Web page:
Ah, the good old days. Remember when music was written by people? Those whacky humans, so full of life and inconsistency. They would sit down at a piano or some such other wooden noise maker. And then out would come the tube of ink and slices of dead tree. And then, viola!, sixty hours later a song was born. How quaint.

It's a good thing Steve Jobs invented the computer and Al Gore invented the internet. Otherwise humans would still have to write their own music instead of spending time doing what they should be doing: working at Dunkin' Donuts.

Musicians everywhere can now thank Josiah Oberholtzer, a man inherently cool if for no other reason than having the same first name as President Bartlett from The West Wing. But Oberholtzer is no leader of the free world, just leader of a revolution that will soon have the music-making population of planet earth traveling to distant lands in search of someone who wants to listen to—and pay for— music made by actual people. Yuck.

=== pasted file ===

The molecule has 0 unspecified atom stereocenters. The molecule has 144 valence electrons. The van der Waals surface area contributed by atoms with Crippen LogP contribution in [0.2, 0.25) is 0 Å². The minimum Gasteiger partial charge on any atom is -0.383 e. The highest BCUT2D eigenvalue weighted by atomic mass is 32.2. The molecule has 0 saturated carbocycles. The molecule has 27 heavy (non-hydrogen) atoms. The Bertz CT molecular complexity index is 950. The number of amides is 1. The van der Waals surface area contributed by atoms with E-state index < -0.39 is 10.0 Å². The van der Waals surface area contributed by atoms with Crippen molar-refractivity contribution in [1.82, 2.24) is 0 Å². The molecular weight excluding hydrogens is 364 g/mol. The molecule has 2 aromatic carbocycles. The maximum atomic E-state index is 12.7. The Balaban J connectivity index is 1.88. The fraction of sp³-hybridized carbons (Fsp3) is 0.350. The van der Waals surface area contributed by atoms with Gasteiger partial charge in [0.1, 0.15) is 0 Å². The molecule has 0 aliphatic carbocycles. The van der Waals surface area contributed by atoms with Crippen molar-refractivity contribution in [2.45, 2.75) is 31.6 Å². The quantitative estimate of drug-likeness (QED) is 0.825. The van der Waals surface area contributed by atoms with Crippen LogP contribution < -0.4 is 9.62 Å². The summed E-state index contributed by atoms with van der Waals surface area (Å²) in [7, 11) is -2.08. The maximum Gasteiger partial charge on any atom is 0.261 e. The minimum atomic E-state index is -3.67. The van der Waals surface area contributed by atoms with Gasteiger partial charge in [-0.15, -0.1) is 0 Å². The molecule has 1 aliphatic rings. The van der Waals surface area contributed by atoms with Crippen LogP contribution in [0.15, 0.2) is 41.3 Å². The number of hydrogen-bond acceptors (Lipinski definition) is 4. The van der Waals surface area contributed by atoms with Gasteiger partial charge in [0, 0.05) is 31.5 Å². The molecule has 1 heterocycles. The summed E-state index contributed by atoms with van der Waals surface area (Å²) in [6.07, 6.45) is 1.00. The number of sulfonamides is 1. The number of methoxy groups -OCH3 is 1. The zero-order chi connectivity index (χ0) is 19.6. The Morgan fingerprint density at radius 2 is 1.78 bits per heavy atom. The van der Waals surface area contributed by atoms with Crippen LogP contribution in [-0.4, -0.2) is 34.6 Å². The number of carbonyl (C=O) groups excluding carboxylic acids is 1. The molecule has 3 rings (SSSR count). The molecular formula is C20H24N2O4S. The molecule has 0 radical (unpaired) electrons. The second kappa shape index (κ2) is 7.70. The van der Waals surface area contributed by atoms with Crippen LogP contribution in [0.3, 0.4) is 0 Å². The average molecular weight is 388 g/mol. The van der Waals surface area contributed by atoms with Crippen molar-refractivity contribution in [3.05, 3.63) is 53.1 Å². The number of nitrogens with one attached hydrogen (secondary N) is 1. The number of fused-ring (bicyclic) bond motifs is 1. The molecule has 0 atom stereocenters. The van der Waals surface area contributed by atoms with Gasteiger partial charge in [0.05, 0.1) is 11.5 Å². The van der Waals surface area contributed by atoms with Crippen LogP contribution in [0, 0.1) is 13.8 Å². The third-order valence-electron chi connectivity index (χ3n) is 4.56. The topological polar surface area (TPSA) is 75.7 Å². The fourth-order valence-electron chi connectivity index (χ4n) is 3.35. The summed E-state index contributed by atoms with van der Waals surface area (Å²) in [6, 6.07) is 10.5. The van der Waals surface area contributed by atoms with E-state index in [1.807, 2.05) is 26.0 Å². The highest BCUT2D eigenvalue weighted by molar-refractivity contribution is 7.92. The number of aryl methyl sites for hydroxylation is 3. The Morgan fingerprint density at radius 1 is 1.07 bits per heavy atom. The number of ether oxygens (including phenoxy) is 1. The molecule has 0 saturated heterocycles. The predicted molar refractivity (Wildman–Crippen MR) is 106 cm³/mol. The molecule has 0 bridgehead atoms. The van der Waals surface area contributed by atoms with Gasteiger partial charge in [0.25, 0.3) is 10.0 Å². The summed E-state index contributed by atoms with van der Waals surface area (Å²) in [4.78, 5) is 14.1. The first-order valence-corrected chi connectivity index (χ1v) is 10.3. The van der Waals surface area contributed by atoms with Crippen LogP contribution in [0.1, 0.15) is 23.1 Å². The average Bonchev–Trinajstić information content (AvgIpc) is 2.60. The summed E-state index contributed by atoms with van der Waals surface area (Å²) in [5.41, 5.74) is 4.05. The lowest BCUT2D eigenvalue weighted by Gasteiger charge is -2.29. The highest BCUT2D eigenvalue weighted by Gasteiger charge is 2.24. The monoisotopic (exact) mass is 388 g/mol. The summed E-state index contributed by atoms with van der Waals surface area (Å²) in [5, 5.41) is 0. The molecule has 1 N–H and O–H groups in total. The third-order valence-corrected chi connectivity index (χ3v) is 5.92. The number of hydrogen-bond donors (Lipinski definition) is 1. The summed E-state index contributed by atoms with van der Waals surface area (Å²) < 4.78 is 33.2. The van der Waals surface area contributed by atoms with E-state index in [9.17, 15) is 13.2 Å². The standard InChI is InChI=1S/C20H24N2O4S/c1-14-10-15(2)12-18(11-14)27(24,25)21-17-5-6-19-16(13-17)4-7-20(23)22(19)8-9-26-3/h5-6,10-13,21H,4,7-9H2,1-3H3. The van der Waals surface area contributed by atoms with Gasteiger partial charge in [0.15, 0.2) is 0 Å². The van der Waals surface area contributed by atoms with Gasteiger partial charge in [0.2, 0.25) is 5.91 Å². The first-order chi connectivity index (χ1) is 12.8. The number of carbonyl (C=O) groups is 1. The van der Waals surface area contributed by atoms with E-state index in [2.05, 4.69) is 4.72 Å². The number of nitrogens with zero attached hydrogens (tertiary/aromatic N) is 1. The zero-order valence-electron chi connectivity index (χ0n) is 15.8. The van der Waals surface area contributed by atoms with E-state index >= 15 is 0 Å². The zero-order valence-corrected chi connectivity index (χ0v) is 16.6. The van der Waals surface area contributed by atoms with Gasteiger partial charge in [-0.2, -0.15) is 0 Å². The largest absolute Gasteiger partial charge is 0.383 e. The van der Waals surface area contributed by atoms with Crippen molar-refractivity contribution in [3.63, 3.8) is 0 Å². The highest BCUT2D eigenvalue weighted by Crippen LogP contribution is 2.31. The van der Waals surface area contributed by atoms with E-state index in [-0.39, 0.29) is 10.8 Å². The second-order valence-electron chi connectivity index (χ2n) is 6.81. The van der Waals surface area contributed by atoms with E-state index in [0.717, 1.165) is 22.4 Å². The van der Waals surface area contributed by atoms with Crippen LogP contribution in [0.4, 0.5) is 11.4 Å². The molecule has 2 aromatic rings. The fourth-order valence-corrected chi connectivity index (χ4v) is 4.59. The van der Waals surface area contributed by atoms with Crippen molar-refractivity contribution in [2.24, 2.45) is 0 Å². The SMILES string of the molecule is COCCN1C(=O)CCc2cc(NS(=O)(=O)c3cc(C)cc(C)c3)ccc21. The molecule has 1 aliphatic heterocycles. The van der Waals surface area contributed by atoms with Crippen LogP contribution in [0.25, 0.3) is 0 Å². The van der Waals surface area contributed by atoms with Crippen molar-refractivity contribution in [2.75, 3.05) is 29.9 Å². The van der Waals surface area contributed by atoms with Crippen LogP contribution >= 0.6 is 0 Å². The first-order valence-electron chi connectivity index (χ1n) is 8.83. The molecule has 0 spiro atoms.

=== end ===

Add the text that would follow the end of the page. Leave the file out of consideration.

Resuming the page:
Ok, full disclosure here: this stuff is actually kinda cool. It's based on an algorithm (yes, written by humans) that takes input from the "composer". It's actually better when Oberholtzer says it: "It starts out abstract and poetic, but it gets more concrete over time. Some things are easy to describe, like harmonies, but others are harder, and I’ll have to come up with my own methods to describe them. So that sound that gets made when 20 violins all sort of slap down together? I’ll try to describe it: How long it is, how thick it is, and so on."

After that, the computer jumps off the desk, turns into a humanoid robot shape, grabs a guitar and a pair of leather pants, smokes a joint, plays a couple tunes and then picks a girl out of the audience to take back to it's robot hotel room which it then trashes (the room, not the girl).

Anyone know if Starbucks is hiring?